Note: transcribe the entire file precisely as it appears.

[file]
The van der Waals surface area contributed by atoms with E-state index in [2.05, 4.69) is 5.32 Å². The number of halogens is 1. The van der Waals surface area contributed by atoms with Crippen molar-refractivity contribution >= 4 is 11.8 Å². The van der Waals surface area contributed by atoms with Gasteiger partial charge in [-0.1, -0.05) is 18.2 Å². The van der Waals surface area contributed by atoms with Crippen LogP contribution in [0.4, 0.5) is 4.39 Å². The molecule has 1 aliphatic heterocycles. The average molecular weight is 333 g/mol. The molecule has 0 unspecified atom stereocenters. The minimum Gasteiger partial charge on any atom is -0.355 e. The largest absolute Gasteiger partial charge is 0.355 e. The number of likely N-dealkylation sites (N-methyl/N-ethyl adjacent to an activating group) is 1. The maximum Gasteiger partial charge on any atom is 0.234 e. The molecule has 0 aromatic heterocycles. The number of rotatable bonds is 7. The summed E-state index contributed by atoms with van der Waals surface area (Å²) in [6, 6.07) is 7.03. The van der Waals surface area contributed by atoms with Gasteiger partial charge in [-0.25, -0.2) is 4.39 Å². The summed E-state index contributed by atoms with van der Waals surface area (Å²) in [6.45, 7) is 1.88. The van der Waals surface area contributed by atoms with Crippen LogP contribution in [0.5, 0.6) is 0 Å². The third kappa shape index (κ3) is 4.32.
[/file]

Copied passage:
The van der Waals surface area contributed by atoms with E-state index in [2.05, 4.69) is 5.32 Å². The number of halogens is 1. The van der Waals surface area contributed by atoms with Crippen molar-refractivity contribution >= 4 is 11.8 Å². The van der Waals surface area contributed by atoms with Gasteiger partial charge in [-0.1, -0.05) is 18.2 Å². The van der Waals surface area contributed by atoms with Crippen LogP contribution in [0.4, 0.5) is 4.39 Å². The molecule has 1 aliphatic heterocycles. The average molecular weight is 333 g/mol. The molecule has 0 unspecified atom stereocenters. The minimum Gasteiger partial charge on any atom is -0.355 e. The largest absolute Gasteiger partial charge is 0.355 e. The number of likely N-dealkylation sites (N-methyl/N-ethyl adjacent to an activating group) is 1. The maximum Gasteiger partial charge on any atom is 0.234 e. The molecule has 0 aromatic heterocycles. The number of rotatable bonds is 7. The summed E-state index contributed by atoms with van der Waals surface area (Å²) in [6, 6.07) is 7.03. The van der Waals surface area contributed by atoms with Gasteiger partial charge in [-0.25, -0.2) is 4.39 Å². The summed E-state index contributed by atoms with van der Waals surface area (Å²) in [6.45, 7) is 1.88. The van der Waals surface area contributed by atoms with Crippen LogP contribution in [0.5, 0.6) is 0 Å². The third kappa shape index (κ3) is 4.32.